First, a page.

What is bio media?
Biological media, or bio media for short, refers to media used in a saltwater aquarium which encourages the proliferation of nitrifying and de-nitrifying bacteria, in addition to or as a direct replacement of live rock.
How does it work?
The inclusion of live rock as your primary filtration is central to the success of your tank. However, as is quite often the case, the capabilities of the nitrifying bacteria living among the live rock can become overstretched.
Consider your tank a breeding ground for ammonia/nitrite loving organisms which expel nitrate as an end result. Ammonia (in trace amounts) is introduced into your tank by the addition of fish and food, it gets quickly broken down into trace amounts of nitrites, and then into nitrate.
To a certain extent, live rock can handle nitrate, converting it into nitrogen which is then expelled at the water surface. However, adding more fish introduces more ammonia/nitrite/nitrate.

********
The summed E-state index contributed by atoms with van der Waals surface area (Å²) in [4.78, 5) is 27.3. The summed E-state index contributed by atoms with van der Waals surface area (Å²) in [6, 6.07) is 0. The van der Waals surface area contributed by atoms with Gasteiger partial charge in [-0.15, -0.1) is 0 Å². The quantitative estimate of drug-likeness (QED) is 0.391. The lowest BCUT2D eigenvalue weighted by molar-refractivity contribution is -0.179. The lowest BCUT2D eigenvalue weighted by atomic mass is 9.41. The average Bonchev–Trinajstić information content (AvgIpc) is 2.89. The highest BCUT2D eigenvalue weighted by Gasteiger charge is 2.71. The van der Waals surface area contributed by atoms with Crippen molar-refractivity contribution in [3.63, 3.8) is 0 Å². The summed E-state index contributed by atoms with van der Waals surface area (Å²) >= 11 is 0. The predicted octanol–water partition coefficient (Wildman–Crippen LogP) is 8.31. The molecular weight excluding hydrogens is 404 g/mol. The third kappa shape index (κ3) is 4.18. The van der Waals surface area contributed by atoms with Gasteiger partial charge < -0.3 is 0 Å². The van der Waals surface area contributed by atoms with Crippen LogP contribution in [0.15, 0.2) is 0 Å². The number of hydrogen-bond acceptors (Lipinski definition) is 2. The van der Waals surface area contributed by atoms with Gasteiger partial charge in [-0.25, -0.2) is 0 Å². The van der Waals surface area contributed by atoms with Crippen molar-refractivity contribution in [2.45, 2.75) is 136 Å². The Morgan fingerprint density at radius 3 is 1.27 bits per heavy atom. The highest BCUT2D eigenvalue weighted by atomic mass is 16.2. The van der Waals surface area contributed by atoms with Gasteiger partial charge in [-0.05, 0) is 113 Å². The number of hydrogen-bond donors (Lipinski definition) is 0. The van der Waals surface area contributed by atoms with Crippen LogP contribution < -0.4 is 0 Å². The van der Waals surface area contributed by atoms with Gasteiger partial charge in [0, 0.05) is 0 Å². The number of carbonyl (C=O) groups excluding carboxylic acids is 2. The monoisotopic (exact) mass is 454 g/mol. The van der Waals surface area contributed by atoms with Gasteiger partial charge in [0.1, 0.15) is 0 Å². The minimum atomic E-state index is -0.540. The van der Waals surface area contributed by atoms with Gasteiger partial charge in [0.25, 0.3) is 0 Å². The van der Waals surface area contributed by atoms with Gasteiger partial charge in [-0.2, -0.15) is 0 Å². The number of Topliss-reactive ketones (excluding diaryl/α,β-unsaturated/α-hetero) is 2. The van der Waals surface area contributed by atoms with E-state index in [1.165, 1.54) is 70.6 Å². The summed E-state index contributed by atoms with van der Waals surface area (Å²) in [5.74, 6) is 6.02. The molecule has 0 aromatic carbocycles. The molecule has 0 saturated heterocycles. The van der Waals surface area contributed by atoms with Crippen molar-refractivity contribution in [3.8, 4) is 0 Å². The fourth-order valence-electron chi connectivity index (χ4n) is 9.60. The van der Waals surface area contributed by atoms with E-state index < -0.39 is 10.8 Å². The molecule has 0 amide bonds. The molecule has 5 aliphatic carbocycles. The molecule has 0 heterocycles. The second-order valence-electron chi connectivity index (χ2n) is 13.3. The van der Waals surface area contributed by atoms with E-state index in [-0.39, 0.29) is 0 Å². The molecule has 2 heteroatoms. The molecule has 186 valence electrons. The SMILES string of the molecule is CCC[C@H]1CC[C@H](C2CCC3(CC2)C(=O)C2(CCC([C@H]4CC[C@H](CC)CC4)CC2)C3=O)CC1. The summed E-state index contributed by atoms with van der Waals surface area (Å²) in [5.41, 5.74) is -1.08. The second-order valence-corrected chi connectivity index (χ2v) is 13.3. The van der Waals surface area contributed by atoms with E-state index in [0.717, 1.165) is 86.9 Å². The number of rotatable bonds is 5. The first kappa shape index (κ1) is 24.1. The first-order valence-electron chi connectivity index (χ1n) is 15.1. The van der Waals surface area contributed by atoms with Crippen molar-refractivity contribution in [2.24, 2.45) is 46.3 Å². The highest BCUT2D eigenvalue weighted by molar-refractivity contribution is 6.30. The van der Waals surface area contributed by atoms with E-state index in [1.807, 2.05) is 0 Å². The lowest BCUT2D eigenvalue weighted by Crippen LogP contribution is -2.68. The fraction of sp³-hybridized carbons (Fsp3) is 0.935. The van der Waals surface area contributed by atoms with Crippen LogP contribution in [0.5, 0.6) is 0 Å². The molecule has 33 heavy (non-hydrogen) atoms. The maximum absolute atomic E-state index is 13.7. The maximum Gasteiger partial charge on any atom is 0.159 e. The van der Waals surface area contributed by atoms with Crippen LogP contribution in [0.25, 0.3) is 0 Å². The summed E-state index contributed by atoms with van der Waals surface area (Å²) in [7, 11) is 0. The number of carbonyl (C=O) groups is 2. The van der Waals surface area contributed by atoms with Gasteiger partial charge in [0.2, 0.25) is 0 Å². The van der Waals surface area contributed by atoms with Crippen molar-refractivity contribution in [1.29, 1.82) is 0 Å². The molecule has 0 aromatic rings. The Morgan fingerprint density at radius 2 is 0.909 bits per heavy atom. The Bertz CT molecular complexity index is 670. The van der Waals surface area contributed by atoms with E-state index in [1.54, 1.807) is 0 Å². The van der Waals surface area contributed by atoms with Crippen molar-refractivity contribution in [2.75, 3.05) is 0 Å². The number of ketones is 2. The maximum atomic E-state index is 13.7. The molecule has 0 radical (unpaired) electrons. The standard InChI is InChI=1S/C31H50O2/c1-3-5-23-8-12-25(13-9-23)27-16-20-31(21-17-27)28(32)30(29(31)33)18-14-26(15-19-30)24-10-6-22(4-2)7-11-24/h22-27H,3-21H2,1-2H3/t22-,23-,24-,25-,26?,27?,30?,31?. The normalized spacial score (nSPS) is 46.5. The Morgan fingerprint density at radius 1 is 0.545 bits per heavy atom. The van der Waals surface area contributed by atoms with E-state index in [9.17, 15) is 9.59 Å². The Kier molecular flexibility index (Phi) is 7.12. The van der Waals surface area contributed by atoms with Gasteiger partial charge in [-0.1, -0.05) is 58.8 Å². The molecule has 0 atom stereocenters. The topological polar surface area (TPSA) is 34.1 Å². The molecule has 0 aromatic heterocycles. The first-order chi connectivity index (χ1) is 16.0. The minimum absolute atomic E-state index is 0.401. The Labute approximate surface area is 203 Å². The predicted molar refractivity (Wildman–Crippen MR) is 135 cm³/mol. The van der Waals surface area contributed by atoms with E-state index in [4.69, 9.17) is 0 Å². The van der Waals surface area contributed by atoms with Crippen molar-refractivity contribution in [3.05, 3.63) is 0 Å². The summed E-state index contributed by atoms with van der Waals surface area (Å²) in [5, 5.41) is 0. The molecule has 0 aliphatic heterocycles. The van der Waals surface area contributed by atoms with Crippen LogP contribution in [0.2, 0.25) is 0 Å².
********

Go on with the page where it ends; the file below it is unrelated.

At a certain point the nitrifying bacteria living in your live rock will become inundated by the bioload imposed on them. Unable to cope, nitrate will begin to steadily rise. This is where additional biological media comes into play.
Bio media provides additional ‘living quarters’ to further increase the population of nitrifying bacteria in your tank, thereby tackling the additional bioload your live rock bacteria is unable to handle alone.
Types of bio filter media
There are a few different types of biological filter media on the market nowadays, all of which essentially do the same thing.
For use in bio-reactors:
Media such as Aquamaxx biopellets and biopearls are made to be used specifically in a bio reactor.
The pearls/pellets are placed in a purpose made Bio Reactor such as the Aquamaxx Biomaxx Pellet Reactor (not just any old reactor) and vigorously tumbled. The environment created by the Bio Pearls becomes an ideal spot for bacteria to breed and proliferate.
As the pearls become active, which can take up to 6 weeks, they start to release a mulm. This mulm is the result of nutrients being broken down in the reactor and needs to be effectively skimmed away to prevent the majority of it returning to the system.
For this reason you also need a very effective skimmer to ensure the mulm is removed with the reactor outlet being close to the skimmer intake. Small amounts will find its way back into the system, but this is of no concern, and in fact, acts as a food source for corals.